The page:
It is hard to believe that as the Affordable Care Act turns five on March 23, it continues to be as controversial as it was on day one. The U.S. House of Representatives has taken 56 votes to repeal all or some of the landmark health care reform law, most recently in February. Earlier this month, the U.S. Supreme Court heard another ACA case with significant and far-reaching implications for the law’s future. Governors and legislatures across the country are continuing to debate whether or not to expand Medicaid. And legal and policy debates about contraceptive coverage and other components of the law are ongoing with no end in sight.
Yet against great odds, the ACA is having a profound effect on coverage and care across the country and in Michigan.
The second year of the ACA’s individual health insurance market coverage expansions came to a formal close on February 15. The first year of the Medicaid expansion in Michigan ends on March 31.
What has been the ACA’s actual impact in Michigan?
The answer is in the numbers. While there have certainly been negative effects for some individuals and businesses, it is hard to argue that the ACA’s coverage expansions, health system reforms and economic impacts at large have not positively affected hundreds of thousands in our state (and will be a topic of discussion at our Center’s March 26 symposium).
One has only to add up the numbers:
In Michigan, about 272,000 people received individual coverage through the Health Insurance Marketplace in 2014, blowing through all predictions made at the federal level. In 2015, Michigan exceeded 341,000 covered through the Marketplace. In 2014, 87 percent of these individuals have received a subsidy (making the upcoming U.S. Supreme Court case on this issue profoundly important). Many now covered on the Marketplace were able to get health insurance for the first time.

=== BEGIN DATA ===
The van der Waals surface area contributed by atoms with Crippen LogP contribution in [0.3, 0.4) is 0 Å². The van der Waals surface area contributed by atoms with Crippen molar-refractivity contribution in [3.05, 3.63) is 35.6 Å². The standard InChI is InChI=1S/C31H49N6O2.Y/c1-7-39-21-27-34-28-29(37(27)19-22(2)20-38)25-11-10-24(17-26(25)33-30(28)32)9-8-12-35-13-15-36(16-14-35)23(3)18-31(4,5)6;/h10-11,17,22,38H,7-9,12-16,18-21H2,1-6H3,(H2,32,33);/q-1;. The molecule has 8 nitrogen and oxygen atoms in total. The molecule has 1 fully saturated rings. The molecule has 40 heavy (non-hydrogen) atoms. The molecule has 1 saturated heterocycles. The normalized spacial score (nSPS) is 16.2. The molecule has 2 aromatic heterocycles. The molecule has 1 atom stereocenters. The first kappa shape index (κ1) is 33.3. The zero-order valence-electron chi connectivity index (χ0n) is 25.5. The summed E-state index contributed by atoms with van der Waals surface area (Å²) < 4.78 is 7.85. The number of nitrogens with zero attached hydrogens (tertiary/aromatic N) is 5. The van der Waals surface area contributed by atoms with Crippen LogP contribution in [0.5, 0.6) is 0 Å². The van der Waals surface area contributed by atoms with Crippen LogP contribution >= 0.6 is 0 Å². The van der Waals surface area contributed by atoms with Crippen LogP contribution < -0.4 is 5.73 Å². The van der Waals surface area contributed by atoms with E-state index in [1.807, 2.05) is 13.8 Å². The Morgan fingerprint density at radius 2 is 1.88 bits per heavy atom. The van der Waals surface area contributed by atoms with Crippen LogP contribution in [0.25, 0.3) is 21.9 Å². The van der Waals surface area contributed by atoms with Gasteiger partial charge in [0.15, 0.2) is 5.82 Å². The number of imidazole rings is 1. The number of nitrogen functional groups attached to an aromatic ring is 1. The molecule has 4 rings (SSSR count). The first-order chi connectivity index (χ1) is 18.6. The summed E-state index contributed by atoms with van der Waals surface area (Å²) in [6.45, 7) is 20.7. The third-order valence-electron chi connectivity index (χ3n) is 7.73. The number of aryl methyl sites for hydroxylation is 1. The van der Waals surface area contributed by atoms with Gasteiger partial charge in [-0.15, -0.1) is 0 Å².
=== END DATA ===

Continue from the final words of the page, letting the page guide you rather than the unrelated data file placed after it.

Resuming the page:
By early March, more than 579,000 people received coverage under the Healthy Michigan Plan, the state’s expanded Medicaid program, exceeding the state’s first-year enrollment predictions in just 10 months. The vast majority of these individuals were also uninsured before the expansion.
Data shows that despite some predictions otherwise, employers have not dropped coverage as a result of the ACA. In fact, employer-sponsored coverage continues to be the way most U.S. employees get their health insurance coverage. In 2014, 71.4 percent of non-elderly employees had employer-sponsored insurance nationally, up slightly from the 71.2 percent who had it in 2013.
As a result of these coverage changes, Michigan’s uninsured rate dropped by half between 2012 and 2014, based on CHRT’s most recent survey of Michigan adults. It does not appear that patients are experiencing access problems as nearly 9 out of 10 survey respondents (87 percent) reported that it was not difficult getting a primary care appointment.
Michigan has received almost half a billion dollars in federal funding for grants and demonstration projects since the ACA’s inception. These funds have gone to efforts such as increasing access to care at federally qualified health centers, expanding early childhood home visitation programs, and implementing new models of innovation like the grant recently awarded to the state for $70 million to test a variety of approaches to improving coordination of care and innovations in reimbursement.
Hundreds of providers across the state are testing new models of reimbursement and care integration under the ACA through initiatives like Accountable Care Organizations and bundled payment demonstration projects. The federal government extended one of these initiatives, the Michigan Primary Care Transformation Project, for another two years because it demonstrated first-year savings of $148 per beneficiary for Medicare alone.
In light of these real, tangible and measurable accomplishments, it is hard to understand why the focus by some in Washington continues to be on getting rid of the law rather than strengthening it.
There is no question that the ACA is complicated and needs changes to fully achieve the goals it set out to accomplish. But in just five years, the law has given hundreds of thousands in our state a chance they never had before: access to health care.
Let’s not lose that focus as we go forward in 2015 and beyond.